The impact of Traditional Leaders is evident at each level of decision making and in the patriarchal society of northern Nigeria; this provides a trusted and influential platform for directly engaging them on important issues such as the measles vaccination campaign and other primary health care services in the country. These commitments serve to act as recommendations for the future on how traditional leaders can drive change in Nigeria.

There will be a need to have the traditional institutions in the Southern part of Nigeria to develop a similar platform that will support primary health care service delivery. It is also necessary to have harmonised data tools that are adopted by all stakeholders to be used by traditional leaders for SIAs as well as routine immunisation services. These harmonised tools will give a robust interpretation of the traditional leaders’ activities in supporting data for action at the primary health care level.

ACKNOWLEDGEMENT

We wish to acknowledge the immense support of the Northern Traditional Leaders Committee for Primary Health Care, the states measles technical coordinating committee, the National Polio Emergency Operation center (EOC) especially the Incident manager – Dr Usman Adamu who always ensured that the NMTCC was included in the NTLC’s meeting agenda.We also acknowledge Dr Peter Nsubuga of Global Public Health Solutions for the support in building the teams’ capacity in writing.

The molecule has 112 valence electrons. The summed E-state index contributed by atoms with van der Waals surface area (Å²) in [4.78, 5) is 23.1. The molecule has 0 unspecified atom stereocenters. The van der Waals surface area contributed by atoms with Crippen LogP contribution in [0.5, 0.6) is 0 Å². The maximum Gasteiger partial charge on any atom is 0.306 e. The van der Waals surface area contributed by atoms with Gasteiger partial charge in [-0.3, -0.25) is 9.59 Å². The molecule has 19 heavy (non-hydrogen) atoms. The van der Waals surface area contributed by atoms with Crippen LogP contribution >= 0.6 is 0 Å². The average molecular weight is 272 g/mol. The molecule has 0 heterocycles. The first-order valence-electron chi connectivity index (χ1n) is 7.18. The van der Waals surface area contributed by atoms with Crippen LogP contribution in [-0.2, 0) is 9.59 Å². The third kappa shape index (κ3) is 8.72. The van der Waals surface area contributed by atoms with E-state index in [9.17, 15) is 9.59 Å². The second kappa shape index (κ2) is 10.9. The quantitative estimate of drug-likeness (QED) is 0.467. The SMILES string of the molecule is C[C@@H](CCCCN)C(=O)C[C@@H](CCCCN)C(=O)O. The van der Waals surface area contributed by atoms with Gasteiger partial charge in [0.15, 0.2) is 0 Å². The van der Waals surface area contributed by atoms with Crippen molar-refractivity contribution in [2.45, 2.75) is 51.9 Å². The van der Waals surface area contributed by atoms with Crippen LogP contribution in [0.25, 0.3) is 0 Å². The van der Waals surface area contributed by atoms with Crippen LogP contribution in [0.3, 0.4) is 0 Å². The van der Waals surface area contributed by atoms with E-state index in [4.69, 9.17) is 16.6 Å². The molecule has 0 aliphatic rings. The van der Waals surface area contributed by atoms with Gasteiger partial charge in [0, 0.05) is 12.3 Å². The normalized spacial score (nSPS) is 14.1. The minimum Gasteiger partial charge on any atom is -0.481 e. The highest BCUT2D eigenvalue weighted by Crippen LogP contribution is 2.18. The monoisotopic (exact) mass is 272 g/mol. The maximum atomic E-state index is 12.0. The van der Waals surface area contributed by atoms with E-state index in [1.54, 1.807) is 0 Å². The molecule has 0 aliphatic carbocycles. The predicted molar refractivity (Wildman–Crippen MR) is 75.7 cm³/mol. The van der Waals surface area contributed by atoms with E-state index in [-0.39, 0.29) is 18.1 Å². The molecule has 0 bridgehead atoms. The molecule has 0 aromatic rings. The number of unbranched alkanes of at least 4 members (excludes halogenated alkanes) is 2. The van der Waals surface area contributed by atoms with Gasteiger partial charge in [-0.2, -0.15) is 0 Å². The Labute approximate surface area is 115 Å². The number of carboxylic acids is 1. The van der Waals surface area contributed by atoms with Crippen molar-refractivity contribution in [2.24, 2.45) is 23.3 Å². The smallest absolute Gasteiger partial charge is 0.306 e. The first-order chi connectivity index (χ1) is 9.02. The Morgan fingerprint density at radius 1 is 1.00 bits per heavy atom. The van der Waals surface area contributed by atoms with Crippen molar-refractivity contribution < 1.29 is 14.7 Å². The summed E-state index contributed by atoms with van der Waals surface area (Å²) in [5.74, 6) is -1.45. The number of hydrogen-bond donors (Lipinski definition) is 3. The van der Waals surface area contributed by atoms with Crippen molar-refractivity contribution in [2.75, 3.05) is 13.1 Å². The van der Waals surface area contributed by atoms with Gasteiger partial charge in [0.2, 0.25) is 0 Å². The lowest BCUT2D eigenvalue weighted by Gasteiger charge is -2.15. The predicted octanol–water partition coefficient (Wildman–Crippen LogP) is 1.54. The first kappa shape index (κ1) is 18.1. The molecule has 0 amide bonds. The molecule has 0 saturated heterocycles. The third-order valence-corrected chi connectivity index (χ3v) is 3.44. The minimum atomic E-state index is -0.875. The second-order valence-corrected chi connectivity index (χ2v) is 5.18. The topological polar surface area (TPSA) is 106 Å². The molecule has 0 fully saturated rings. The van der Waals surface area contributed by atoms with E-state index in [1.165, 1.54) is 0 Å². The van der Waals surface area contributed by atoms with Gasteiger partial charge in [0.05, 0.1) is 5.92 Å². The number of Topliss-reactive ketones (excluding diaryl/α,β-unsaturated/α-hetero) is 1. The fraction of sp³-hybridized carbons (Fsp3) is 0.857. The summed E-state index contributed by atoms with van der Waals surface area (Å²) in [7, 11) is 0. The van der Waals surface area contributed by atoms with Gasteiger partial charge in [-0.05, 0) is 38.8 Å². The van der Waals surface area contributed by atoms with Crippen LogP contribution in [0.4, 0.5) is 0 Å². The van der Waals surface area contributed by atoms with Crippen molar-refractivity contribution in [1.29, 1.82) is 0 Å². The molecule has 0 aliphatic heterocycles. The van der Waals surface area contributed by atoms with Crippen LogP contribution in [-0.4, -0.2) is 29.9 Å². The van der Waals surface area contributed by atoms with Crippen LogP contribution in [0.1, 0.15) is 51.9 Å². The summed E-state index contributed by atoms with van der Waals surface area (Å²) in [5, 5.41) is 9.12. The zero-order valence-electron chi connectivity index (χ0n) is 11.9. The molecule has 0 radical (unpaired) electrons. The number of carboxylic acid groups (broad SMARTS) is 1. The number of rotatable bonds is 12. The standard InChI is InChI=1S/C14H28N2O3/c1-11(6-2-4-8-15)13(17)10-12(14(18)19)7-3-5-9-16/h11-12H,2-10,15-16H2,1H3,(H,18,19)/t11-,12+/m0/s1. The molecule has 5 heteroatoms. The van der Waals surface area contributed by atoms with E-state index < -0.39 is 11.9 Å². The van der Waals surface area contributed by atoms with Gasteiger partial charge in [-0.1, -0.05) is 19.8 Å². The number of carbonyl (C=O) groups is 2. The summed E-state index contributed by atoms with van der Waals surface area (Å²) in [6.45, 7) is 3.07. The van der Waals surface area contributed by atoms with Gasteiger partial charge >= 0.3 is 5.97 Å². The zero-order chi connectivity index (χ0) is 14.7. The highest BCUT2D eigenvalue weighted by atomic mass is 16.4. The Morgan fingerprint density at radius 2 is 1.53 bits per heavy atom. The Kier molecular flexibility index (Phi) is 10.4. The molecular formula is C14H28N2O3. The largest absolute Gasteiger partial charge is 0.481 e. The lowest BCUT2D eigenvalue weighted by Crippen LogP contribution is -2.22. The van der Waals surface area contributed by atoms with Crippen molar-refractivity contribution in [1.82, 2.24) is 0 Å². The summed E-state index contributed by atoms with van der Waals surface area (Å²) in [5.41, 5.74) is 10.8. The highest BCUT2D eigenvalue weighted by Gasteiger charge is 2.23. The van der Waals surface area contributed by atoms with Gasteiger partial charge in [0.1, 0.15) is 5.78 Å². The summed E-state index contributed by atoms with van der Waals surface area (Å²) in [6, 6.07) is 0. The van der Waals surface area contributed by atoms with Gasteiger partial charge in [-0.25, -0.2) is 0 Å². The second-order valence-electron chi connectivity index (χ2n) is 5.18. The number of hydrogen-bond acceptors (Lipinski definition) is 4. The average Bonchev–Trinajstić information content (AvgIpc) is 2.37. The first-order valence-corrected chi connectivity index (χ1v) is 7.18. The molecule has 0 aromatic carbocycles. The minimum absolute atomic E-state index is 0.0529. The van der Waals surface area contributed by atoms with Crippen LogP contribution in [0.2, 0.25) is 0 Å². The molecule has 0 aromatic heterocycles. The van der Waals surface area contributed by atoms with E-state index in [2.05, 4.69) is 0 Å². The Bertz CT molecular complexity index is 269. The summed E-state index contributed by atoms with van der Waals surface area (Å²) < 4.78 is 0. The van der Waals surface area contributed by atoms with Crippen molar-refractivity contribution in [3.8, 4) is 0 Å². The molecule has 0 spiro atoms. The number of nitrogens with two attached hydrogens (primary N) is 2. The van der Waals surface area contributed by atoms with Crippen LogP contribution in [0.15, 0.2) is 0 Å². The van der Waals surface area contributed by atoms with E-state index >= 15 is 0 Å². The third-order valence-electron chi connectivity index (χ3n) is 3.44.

AUTHORS’ CONTRIBUTION

SK, AJO, and LT conceived the study idea and contributed to the study design and literature search. SK, AJO, BD, SB, JA, AEJB, and NO contributed to data collection, preparation of figures and tables, and performed the analysis. All authors contributed to interpretation and writing.

RESEARCH DATA FOR THIS ARTICLE

Some of the data sets used in this paper are publicly available via the sources referenced in the manuscript. Other data was generated as part of the activities supporting the measles elimination strategy and SIA.

FUNDING

This research was part of the documentation of the best practices from the 2017/2018 Measles vaccination campaign and did not receive any specific grant from funding agencies in the public, commercial, or not for profit sectors.

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Received : 04 Apr 2022
Accepted : 05 May 2022
Published : 09 May 2022